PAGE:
It also ensures that what made Hong Kong a great place for the West to do business, especially with China, will be lost. The reason China didn’t make such a move before this is because the Chinese Communist Party (CCP) and its companies rely on the city for their economic success and survival, exploiting its relative openness and rule of law to funnel international money into its own coffers and to fuel China’s economic expansion.
Now, Chinese President Xi Jinping and his Politburo colleagues are calculating that they can curtail Hong Kong’s freedoms and still take advantage of its prosperity to bolster their own power. That is precisely what the United States must move to prevent.
Secretary of State Mike Pompeo informed Congress on Wednesday that “Hong Kong is no longer autonomous from China, given facts on the ground.” Any honest analysis must agree. But the precise U.S. response will be decided by President Trump, not Pompeo — and the internal administration debate is already underway.
The smaller options include targeted sanctions on Chinese officials and entities tied to the Hong Kong crackdown or revoking Hong Kong’s exceptions to export restrictions currently applied to mainland China. The drastic options focus on scuttling Hong Kong’s special economic and customs status, which means imposing all the tariffs and regulations that currently apply to the mainland.
Punishing Hong Kong’s economy for Beijing’s actions may seem counterproductive, and there’s no doubt the damage to Hong Kong would be significant. But Hong Kong’s opposition leaders are calling for it anyway because they know how important it is.
“If the U.S. no longer treats Hong Kong as a separate customs territory, will our economy suffer? Of course! . . . Yet the hit is necessary,” tweeted opposition leader Joshua Wong. “For decades, Hong Kong has facilitated the influx of global capital and otherwise unavailable goods (e.g., high-tech products) into China. Leaders in Beijing continue to reap the benefits of this arrangement while our freedoms deteriorate. They can’t have it both ways.”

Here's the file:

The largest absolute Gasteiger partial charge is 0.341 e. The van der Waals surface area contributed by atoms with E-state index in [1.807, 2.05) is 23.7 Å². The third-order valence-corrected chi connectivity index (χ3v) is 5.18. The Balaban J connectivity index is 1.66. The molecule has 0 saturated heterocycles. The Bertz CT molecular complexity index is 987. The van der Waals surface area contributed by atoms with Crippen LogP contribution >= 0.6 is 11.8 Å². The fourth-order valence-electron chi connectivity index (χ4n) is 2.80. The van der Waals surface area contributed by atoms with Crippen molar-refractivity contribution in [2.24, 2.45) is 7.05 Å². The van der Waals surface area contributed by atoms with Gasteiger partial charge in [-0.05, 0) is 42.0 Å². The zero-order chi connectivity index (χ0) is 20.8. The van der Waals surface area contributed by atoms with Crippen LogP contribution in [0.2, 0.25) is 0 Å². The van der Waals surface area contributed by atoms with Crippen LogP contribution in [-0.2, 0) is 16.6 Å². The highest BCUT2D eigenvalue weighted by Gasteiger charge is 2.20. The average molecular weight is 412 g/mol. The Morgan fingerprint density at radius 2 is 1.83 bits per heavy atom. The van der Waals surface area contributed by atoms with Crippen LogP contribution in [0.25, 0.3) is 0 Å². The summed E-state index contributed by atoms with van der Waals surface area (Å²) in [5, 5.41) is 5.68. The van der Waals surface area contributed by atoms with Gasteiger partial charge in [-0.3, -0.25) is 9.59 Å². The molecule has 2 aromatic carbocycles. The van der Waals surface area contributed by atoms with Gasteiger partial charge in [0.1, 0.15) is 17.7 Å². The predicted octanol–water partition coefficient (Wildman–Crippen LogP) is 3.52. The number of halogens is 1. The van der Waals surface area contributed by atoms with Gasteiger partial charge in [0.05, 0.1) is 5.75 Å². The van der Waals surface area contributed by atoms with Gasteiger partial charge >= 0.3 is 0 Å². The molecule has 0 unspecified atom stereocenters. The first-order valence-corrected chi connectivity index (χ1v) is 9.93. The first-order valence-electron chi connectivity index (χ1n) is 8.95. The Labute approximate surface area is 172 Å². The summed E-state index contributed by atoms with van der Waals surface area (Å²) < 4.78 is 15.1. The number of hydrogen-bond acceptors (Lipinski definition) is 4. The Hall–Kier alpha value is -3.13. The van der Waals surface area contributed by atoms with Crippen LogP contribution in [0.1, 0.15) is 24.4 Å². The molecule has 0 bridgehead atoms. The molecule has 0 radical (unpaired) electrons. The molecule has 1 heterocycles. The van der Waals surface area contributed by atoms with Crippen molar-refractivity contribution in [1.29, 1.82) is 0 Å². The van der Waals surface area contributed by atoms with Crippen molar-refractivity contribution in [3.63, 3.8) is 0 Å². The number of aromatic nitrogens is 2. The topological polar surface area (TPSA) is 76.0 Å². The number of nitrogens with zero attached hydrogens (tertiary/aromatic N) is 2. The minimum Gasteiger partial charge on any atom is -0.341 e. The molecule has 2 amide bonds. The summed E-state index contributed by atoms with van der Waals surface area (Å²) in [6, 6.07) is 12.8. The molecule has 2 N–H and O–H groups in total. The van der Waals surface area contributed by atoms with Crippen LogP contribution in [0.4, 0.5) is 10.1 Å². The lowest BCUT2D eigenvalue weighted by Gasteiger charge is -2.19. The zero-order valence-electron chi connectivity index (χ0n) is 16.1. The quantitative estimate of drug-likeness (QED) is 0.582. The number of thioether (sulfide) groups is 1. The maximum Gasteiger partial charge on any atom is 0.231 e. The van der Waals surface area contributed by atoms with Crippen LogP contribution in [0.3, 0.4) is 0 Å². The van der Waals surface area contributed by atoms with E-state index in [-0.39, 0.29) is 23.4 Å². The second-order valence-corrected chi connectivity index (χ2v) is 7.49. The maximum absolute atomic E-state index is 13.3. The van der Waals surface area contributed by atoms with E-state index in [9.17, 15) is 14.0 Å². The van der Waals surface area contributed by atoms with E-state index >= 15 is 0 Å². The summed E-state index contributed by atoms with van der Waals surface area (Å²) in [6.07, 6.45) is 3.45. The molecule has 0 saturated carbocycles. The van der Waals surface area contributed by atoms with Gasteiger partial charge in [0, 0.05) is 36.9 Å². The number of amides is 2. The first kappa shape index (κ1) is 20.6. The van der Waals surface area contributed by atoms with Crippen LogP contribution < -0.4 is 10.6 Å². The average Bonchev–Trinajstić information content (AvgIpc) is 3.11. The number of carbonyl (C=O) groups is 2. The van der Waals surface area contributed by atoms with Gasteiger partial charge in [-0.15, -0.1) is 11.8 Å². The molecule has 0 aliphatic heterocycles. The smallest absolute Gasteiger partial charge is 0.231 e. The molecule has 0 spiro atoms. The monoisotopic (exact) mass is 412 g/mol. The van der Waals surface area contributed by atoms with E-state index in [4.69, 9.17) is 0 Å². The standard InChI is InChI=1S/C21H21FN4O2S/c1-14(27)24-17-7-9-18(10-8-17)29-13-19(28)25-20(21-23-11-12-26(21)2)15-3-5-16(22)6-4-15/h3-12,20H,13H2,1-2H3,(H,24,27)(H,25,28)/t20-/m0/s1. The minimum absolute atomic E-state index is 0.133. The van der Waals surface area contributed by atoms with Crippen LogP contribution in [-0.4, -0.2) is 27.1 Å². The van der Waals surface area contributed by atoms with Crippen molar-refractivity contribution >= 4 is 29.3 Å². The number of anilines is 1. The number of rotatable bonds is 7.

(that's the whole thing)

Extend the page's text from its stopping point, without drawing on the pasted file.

Beijing uses Hong Kong’s special status as its main tool to attract foreign investment into its own companies, enable outsiders to buy Chinese stocks and bonds, and bring money earned by state-owned firms abroad back into China.
Seventy-three percent of the initial public offerings for mainland Chinese companies took place in Hong Kong between 2010 and 2018, according to the Financial Times. Beijing has been trying to shift its dependence away from Hong Kong to places such as Shanghai for years, but international investors and businesses still preferred Hong Kong because of its relative openness and reliability — until now.
“Hong Kong is the toll road for U.S. dollars and capital into China and their state-owned enterprises,” said Kyle Bass, chief investment officer for Hayman Capital Management. “If we fundamentally alter or sanction that architecture, that is going to hurt China many times more than it’s going to hurt Hong Kong.”
Without Hong Kong to bring Western capital into China, Beijing would have to clean up its own system or raise cash from our markets, something it is increasingly doing anyway. But in our systems, we have the chance to enforce basic rules of transparency, accountability and justice (though we aren’t doing that especially well at the moment).
Removing Hong Kong’s special status would have collateral consequences for U.S. businesses there as well. But it’s likely the only way to get Beijing’s attention and the only way to protect our interests in the longer term. And the risks of doing business in Hong Kong are going up anyway, whether Western businesses acknowledge it or not.
“One reason that they came to Hong Kong is because there was the rule of law there, there was a free-enterprise system, there was a capitalist system. There was democracy and local legislative elections,” national security adviser Robert C. O’Brien said on “Meet the Press” on Sunday. “If all those things go away, I’m not sure how the financial community can stay there.”
Hong Kong leaders are claiming business won’t be affected, but they have no real say anymore. Ultimately, the CCP is the party responsible for what happens in Hong Kong next, because it made the decision to throw the current system into disarray, for its own political purposes.
Beijing wants to keep the benefits it reaps from Hong Kong’s status as a free and independent place while taking away those very freedoms. This is our opportunity to make China understand it can’t do both.